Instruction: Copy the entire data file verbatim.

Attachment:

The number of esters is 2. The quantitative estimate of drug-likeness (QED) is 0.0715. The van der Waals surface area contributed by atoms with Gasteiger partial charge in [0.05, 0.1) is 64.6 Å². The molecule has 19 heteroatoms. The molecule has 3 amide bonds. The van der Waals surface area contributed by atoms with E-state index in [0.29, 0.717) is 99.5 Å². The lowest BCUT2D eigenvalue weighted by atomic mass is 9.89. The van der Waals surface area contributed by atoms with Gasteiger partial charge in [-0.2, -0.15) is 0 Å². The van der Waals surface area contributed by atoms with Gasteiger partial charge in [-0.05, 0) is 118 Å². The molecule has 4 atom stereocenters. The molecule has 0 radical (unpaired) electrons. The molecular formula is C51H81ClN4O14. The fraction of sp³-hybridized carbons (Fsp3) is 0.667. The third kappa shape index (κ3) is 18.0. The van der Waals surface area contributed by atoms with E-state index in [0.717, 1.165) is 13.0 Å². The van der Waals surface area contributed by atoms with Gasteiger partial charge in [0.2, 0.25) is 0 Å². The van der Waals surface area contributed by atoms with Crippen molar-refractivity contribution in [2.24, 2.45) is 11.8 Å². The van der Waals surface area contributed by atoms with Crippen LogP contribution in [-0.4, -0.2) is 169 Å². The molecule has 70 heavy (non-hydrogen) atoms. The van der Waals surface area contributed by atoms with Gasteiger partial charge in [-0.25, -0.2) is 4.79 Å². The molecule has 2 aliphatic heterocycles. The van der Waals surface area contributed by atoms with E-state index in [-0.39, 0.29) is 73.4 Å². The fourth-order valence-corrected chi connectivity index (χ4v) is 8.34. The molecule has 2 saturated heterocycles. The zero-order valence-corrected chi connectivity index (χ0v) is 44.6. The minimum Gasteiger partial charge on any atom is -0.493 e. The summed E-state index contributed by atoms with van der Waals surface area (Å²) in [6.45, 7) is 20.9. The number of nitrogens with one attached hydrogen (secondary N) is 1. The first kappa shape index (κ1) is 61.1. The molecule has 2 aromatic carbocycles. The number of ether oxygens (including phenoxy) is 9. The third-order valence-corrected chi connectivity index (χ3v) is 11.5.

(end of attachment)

The number of esters is 2. The quantitative estimate of drug-likeness (QED) is 0.0715. The van der Waals surface area contributed by atoms with Gasteiger partial charge in [0.05, 0.1) is 64.6 Å². The molecule has 19 heteroatoms. The molecule has 3 amide bonds. The van der Waals surface area contributed by atoms with E-state index in [0.29, 0.717) is 99.5 Å². The lowest BCUT2D eigenvalue weighted by atomic mass is 9.89. The van der Waals surface area contributed by atoms with Gasteiger partial charge in [-0.2, -0.15) is 0 Å². The van der Waals surface area contributed by atoms with Gasteiger partial charge in [-0.05, 0) is 118 Å². The molecule has 4 atom stereocenters. The molecule has 0 radical (unpaired) electrons. The molecular formula is C51H81ClN4O14. The fraction of sp³-hybridized carbons (Fsp3) is 0.667. The third kappa shape index (κ3) is 18.0. The van der Waals surface area contributed by atoms with E-state index in [0.717, 1.165) is 13.0 Å². The van der Waals surface area contributed by atoms with Gasteiger partial charge in [0.2, 0.25) is 0 Å². The van der Waals surface area contributed by atoms with Crippen molar-refractivity contribution in [2.24, 2.45) is 11.8 Å². The van der Waals surface area contributed by atoms with Crippen LogP contribution in [-0.4, -0.2) is 169 Å². The molecule has 70 heavy (non-hydrogen) atoms. The van der Waals surface area contributed by atoms with Gasteiger partial charge in [-0.25, -0.2) is 4.79 Å². The molecule has 2 aliphatic heterocycles. The van der Waals surface area contributed by atoms with E-state index in [-0.39, 0.29) is 73.4 Å². The fourth-order valence-corrected chi connectivity index (χ4v) is 8.34. The molecule has 2 saturated heterocycles. The zero-order valence-corrected chi connectivity index (χ0v) is 44.6. The minimum Gasteiger partial charge on any atom is -0.493 e. The summed E-state index contributed by atoms with van der Waals surface area (Å²) in [6.45, 7) is 20.9. The number of nitrogens with one attached hydrogen (secondary N) is 1. The first kappa shape index (κ1) is 61.1. The molecule has 2 aromatic carbocycles. The number of ether oxygens (including phenoxy) is 9. The third-order valence-corrected chi connectivity index (χ3v) is 11.5.